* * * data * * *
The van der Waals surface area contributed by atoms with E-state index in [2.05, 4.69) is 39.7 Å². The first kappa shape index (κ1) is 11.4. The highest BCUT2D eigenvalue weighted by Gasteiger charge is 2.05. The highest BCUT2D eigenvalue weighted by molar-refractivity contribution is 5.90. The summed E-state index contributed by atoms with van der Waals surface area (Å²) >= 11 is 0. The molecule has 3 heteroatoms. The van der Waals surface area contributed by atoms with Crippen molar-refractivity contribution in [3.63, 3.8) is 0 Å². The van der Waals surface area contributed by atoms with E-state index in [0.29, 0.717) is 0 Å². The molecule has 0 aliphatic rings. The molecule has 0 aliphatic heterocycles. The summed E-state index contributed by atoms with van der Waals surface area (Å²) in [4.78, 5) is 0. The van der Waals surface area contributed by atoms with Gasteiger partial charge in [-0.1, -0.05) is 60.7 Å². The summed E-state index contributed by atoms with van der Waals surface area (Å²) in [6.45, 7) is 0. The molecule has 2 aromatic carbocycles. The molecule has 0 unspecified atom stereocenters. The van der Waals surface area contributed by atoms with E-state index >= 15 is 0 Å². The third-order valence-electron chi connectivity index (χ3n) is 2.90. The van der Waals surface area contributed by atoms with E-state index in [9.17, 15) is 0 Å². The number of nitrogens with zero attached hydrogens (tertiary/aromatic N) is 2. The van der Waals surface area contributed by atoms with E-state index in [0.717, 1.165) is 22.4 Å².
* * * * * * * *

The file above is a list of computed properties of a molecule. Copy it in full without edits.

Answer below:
The van der Waals surface area contributed by atoms with E-state index in [2.05, 4.69) is 39.7 Å². The first kappa shape index (κ1) is 11.4. The highest BCUT2D eigenvalue weighted by Gasteiger charge is 2.05. The highest BCUT2D eigenvalue weighted by molar-refractivity contribution is 5.90. The summed E-state index contributed by atoms with van der Waals surface area (Å²) >= 11 is 0. The molecule has 3 heteroatoms. The van der Waals surface area contributed by atoms with Crippen molar-refractivity contribution in [3.63, 3.8) is 0 Å². The van der Waals surface area contributed by atoms with E-state index in [0.29, 0.717) is 0 Å². The molecule has 0 aliphatic rings. The molecule has 0 aliphatic heterocycles. The summed E-state index contributed by atoms with van der Waals surface area (Å²) in [4.78, 5) is 0. The van der Waals surface area contributed by atoms with Gasteiger partial charge in [-0.1, -0.05) is 60.7 Å². The summed E-state index contributed by atoms with van der Waals surface area (Å²) in [6.45, 7) is 0. The molecule has 2 aromatic carbocycles. The molecule has 0 unspecified atom stereocenters. The van der Waals surface area contributed by atoms with E-state index >= 15 is 0 Å². The third-order valence-electron chi connectivity index (χ3n) is 2.90. The van der Waals surface area contributed by atoms with E-state index in [9.17, 15) is 0 Å². The number of nitrogens with zero attached hydrogens (tertiary/aromatic N) is 2. The van der Waals surface area contributed by atoms with E-state index in [0.717, 1.165) is 22.4 Å².